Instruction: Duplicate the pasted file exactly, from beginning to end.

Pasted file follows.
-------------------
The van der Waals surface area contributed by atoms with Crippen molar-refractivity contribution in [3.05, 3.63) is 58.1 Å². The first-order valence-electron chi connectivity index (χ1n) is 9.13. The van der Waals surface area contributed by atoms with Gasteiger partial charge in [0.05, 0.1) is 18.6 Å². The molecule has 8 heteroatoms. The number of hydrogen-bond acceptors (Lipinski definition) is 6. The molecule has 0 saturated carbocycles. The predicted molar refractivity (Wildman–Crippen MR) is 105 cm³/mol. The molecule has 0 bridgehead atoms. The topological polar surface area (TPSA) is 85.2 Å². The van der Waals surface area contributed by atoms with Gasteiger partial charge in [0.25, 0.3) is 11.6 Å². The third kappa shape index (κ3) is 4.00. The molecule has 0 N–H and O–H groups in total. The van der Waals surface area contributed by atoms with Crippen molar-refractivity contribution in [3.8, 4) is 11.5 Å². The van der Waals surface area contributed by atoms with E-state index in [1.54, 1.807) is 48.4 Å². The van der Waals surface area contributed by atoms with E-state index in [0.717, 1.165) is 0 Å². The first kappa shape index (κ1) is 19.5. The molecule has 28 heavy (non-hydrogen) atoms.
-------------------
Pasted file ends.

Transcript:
The van der Waals surface area contributed by atoms with Crippen molar-refractivity contribution in [3.05, 3.63) is 58.1 Å². The first-order valence-electron chi connectivity index (χ1n) is 9.13. The van der Waals surface area contributed by atoms with Gasteiger partial charge in [0.05, 0.1) is 18.6 Å². The molecule has 8 heteroatoms. The number of hydrogen-bond acceptors (Lipinski definition) is 6. The molecule has 0 saturated carbocycles. The predicted molar refractivity (Wildman–Crippen MR) is 105 cm³/mol. The molecule has 0 bridgehead atoms. The topological polar surface area (TPSA) is 85.2 Å². The van der Waals surface area contributed by atoms with Gasteiger partial charge in [0.25, 0.3) is 11.6 Å². The third kappa shape index (κ3) is 4.00. The molecule has 0 N–H and O–H groups in total. The van der Waals surface area contributed by atoms with Crippen molar-refractivity contribution in [3.8, 4) is 11.5 Å². The van der Waals surface area contributed by atoms with E-state index in [1.54, 1.807) is 48.4 Å². The van der Waals surface area contributed by atoms with E-state index in [0.717, 1.165) is 0 Å². The first kappa shape index (κ1) is 19.5. The molecule has 28 heavy (non-hydrogen) atoms.